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Maiden had Group One All Under Control

Promising filly All Under Control lived up to her name in last Saturday night’s Empire Stallions Home Grown Classic at Tabcorp Park Melton. Despite going into the Group One as a maiden, and one of the outsiders as $40.90, All Under Control was never in danger of being beaten. Impressed with the trotter’s performance, trainer Brent Lilley will aim All Under Control towards features such as the Victoria Oaks and Vicbred Super Series. “She’s still got to improve a fair bit, but she goes along well,” Lilley said. “I will wait until her next start or two to see if this was a one off or if she can keep producing those kinds of runs. “There is a bit to like about her on this run, especially the way she responded when Anthony (Butt, driver) showed her the whip. “He gave her one crack up the straight to keep her mind on the job and she found a bit like good horses so.” After travelling midfield from the outside of the front row, All Under Control completed a metre-and-a-half win from Casa Fundada, with Zaire Diva a half-head away third. “I went into the race thinking she was a rough chance, but she really put in,” Lilley said. “On that run, and with a bit of improvement as she gains experience, I’ll have a look at races like the Oaks and Sires’ Stake.” Covering the last half in 60.6 seconds, the daughter of Majestic Son rated 2:02 for the 1720 metres. PAUL COURTS

Adore Me seen here winning at The Jewels

Possible change of plans for Adore Me

Adore Me might be forcing harness racing trainer Mark Purdon into a corner ... a corner in Victoria. The great mare recorded another group one at Alexandra Park last Friday but was made to work for the $100,000 Rosslands Queen Of Hearts, after Purdon made the brave decision to take luck out of play. He could have easily punched through from one on the second line to trail Helena Jet and see what happened next, aware than after winning a New Zealand Cup, Adore Me doesn’t really have that much left to prove. But instead Purdon chose to take luck out of play and snagged Adore Me straight off the markers, a move that saw him settle second last but gave him the option to progress when he wanted. That was at the bell and while Adore Me got to the parked position without great effort, Helena Jet and trailer Lancewood Lizzie had had easy runs and were going to make her work to get past them. So it proved as Adore Me took most of the straight to grab the front, courtesy of a 26.5 second last 400m, during which she even looked vulnerable at the 200m mark. It wasn’t her best or biggest win but like a female pacing All Black, she found a way to win at the highest level with what wasn’t her absolute best performance. Purdon was pleased after her defence of the title she won last season and confirmed the Flying Mile at Cambridge on January 9 is almost certainly her next target. But then he suggested a surprise deviation in her plans, with the possibility she could contest either the Victoria or Hunter Cup. Nominations for those races closed last Friday and Adore Me was among them, Purdon initially putting her in “just in case.” A far more likely target, then and now, was a mares race at Addington at the end of the month but while they would be at her mercy, the two Melton races are A$400,000 each, enormous money. But with the change of date for the Breeder Stakes from late January to March 20, all of a sudden Australia looks a far juicier option. And complicating the matter is the $50,000 Inter Dominion heat slated for Addington on February 14 is looking under threat, especially as Christen Me, Terror To Love and Franco Nelson are heading to Victoria. So Purdon needs to weight up whether to stick to mares racing for a total of about $300,000 from mid January to March, or head to Victoria and then have the possibility of the Inter Dominion on March 1, which means racing for A$1.6million. That is a huge difference and after what she did in the New Zealand Cup, who would argue she couldn’t win a Hunter Cup, especially as Beautide and For A Reason will miss that race. “Victoria is definitely becoming more of an option” admitted Purdon. “But really I want to take it one race at a time. So we will head to Cambridge and then make a decision after that. “If she went there she might only start in one of them, the Victoria or the Hunter Cup. But we are entered for them now so it is a possibility.”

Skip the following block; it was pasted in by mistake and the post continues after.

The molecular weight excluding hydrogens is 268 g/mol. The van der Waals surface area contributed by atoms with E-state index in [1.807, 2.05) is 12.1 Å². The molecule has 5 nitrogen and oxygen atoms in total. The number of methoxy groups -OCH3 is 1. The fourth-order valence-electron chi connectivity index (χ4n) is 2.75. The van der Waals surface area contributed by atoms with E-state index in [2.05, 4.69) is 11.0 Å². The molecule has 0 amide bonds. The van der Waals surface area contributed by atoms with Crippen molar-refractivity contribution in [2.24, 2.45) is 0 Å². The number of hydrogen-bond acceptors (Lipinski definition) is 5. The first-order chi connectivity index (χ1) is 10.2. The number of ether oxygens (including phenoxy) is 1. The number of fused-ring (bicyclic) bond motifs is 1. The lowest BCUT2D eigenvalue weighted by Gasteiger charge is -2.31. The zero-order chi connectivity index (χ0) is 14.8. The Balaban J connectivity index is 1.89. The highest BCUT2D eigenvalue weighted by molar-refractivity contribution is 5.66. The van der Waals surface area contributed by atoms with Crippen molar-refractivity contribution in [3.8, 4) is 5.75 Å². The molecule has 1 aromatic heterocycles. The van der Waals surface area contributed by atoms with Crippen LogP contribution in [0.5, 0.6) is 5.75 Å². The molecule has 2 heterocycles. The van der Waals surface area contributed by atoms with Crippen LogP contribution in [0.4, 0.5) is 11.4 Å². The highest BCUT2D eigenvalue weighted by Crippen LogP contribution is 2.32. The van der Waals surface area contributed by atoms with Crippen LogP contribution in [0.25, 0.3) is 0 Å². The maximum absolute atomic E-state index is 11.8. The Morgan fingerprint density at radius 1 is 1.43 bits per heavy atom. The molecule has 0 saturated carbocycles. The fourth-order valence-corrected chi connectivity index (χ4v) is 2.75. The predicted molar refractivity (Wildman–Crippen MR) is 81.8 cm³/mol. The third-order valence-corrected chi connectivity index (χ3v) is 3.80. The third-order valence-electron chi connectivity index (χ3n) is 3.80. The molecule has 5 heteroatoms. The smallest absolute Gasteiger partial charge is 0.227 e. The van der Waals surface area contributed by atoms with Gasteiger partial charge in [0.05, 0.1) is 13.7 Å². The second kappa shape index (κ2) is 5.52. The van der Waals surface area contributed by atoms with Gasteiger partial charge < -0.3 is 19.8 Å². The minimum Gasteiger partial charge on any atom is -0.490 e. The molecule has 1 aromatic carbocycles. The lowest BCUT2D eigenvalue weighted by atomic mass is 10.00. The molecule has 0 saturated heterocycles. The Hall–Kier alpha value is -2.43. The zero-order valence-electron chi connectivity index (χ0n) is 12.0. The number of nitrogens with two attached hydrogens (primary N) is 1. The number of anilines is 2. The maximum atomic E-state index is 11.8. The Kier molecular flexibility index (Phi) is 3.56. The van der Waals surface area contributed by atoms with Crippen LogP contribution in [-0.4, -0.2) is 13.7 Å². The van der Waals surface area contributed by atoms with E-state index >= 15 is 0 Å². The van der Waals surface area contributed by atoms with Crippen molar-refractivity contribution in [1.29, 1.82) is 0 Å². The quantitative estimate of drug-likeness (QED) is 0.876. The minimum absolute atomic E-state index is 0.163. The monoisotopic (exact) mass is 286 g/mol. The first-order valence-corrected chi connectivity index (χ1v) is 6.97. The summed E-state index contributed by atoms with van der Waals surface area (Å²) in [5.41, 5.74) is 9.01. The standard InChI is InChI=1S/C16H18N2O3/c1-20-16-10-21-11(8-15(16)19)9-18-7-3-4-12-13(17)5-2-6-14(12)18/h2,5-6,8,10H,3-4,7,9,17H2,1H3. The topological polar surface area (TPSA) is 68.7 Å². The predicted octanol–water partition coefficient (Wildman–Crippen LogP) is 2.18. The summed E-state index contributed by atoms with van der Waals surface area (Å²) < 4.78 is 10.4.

That would be news to the ears of the trainers of the other top mares in the country as a good race at Addington could await one of them. But if Adore Me stays that doesn’t look achievable because she showed again last week she can sit parked and beat them. Its not always easy, but she can still do it. Another horse who could have a Victorian change of plans is Christen Me. Trainer Cran Dalgety says the Miracle Mile winner is now a chance to head to the Shepparton Cup on January as his lead-up to the Victoria and Hunter Cups the following Saturdays. “He will need a lead up race to the Victoria Cup and the mile at Cambridge is too soon,” said Dalgety. “So I am looking at Shepparton, even though he would be off a 30m handicap.” By Michael Guerin Courtesy of Harness Racing New Zealand

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Aiken aiming high with Group One winner